From the January 2024 issue

Burbidge’s Chain

By | Published: January 1, 2024

Burbidge’s Chain in Cetus the Whale is one of a few examples of a group of galaxies lying some distance beyond a nearby, brighter foreground galaxy — in this case NGC 247. Stephan’s Quintet near NGC 7331 and Hickson 56 near NGC 3718 are others.

Although these galaxies are challenging to observe, this chain is easy to locate. Find Diphda (Beta [β] Ceti) and scan about 3° south-southeast. (As a side note, Diphda is brighter than Alpha [α] Ceti, Menkar.) The foreground object, NGC 247, is a whale of a galaxy. It’s bright — magnitude 9 — and large, 19′ by 5.5′ across. Burbidge’s Chain is just slightly northeast from the northern tip of this large galaxy. As observing targets go, this is a tough one. The string of four spiral galaxies ranges from about magnitude 14 to 17, meaning a large aperture and excellent skies are essential. At –20° in declination, the farther south you observe from, the greater your chance of success. For astroimagers, a good picture of NGC 247 should reveal Burbidge’s Chain, too.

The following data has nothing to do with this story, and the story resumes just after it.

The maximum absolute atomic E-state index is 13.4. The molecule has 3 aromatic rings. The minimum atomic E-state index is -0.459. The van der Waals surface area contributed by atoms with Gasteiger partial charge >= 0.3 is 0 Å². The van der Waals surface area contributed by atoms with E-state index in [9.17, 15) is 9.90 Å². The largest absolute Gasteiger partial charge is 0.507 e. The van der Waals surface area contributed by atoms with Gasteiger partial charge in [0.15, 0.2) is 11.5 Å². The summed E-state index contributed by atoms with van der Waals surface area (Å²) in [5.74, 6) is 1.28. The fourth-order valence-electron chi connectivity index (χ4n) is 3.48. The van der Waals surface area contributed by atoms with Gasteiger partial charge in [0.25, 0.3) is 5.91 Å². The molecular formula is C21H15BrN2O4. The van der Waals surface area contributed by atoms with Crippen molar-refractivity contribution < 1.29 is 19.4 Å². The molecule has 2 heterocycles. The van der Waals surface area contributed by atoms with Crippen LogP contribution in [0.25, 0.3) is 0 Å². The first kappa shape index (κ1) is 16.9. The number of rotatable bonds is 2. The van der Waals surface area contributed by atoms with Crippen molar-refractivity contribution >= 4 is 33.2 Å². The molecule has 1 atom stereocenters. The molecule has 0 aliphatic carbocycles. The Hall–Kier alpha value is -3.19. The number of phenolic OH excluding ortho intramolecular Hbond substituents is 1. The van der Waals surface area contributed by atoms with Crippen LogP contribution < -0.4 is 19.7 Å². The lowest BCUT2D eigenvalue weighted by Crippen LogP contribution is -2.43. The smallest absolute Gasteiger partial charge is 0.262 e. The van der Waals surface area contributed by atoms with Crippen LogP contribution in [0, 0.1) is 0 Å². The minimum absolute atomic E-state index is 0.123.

Several chains in Halton Arp’s Atlas of Peculiar Galaxies resemble this one: Arp 325 in Virgo, near the Boötes border; and Arp 332 in Eridanus, near the Fornax border. Both are faint and require large telescopes to observe.

NGC 247 itself is worthy of scrutiny even if the background group isn’t visible. It’s quite large because it lies only 11 million light-years away. (Burbidge’s Chain is about 300 million light-years distant.) NGC 247 is part of the Sculptor Galaxy Group. This near-edge-on SAB(s)d spiral is small, only 70,000 light-years across, and has a low surface brightness. There is a pronounced gap on one side of the spiral, so some call it the Needle’s Eye Galaxy.